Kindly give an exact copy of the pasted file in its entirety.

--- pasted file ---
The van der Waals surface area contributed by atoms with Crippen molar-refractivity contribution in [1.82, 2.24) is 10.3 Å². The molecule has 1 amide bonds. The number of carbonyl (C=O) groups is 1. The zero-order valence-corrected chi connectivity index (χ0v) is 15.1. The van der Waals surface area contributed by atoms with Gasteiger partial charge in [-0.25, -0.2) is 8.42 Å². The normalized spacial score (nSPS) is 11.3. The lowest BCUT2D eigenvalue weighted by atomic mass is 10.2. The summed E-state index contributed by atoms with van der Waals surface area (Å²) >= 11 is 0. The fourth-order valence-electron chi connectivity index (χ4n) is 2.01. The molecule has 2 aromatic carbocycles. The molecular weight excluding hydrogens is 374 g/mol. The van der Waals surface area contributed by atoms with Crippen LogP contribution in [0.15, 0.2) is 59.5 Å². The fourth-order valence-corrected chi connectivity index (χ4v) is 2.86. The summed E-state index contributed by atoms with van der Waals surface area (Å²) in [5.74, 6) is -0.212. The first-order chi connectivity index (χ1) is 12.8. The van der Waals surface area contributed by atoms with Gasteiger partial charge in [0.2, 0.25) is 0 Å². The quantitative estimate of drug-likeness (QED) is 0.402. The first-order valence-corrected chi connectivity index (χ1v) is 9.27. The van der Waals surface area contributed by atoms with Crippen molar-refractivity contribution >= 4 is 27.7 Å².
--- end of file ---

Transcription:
The van der Waals surface area contributed by atoms with Crippen molar-refractivity contribution in [1.82, 2.24) is 10.3 Å². The molecule has 1 amide bonds. The number of carbonyl (C=O) groups is 1. The zero-order valence-corrected chi connectivity index (χ0v) is 15.1. The van der Waals surface area contributed by atoms with Gasteiger partial charge in [-0.25, -0.2) is 8.42 Å². The normalized spacial score (nSPS) is 11.3. The lowest BCUT2D eigenvalue weighted by atomic mass is 10.2. The summed E-state index contributed by atoms with van der Waals surface area (Å²) >= 11 is 0. The fourth-order valence-electron chi connectivity index (χ4n) is 2.01. The molecule has 2 aromatic carbocycles. The molecular weight excluding hydrogens is 374 g/mol. The van der Waals surface area contributed by atoms with Crippen LogP contribution in [0.15, 0.2) is 59.5 Å². The fourth-order valence-corrected chi connectivity index (χ4v) is 2.86. The summed E-state index contributed by atoms with van der Waals surface area (Å²) in [5.74, 6) is -0.212. The first-order chi connectivity index (χ1) is 12.8. The van der Waals surface area contributed by atoms with Gasteiger partial charge in [0.2, 0.25) is 0 Å². The quantitative estimate of drug-likeness (QED) is 0.402. The first-order valence-corrected chi connectivity index (χ1v) is 9.27. The van der Waals surface area contributed by atoms with Crippen molar-refractivity contribution >= 4 is 27.7 Å².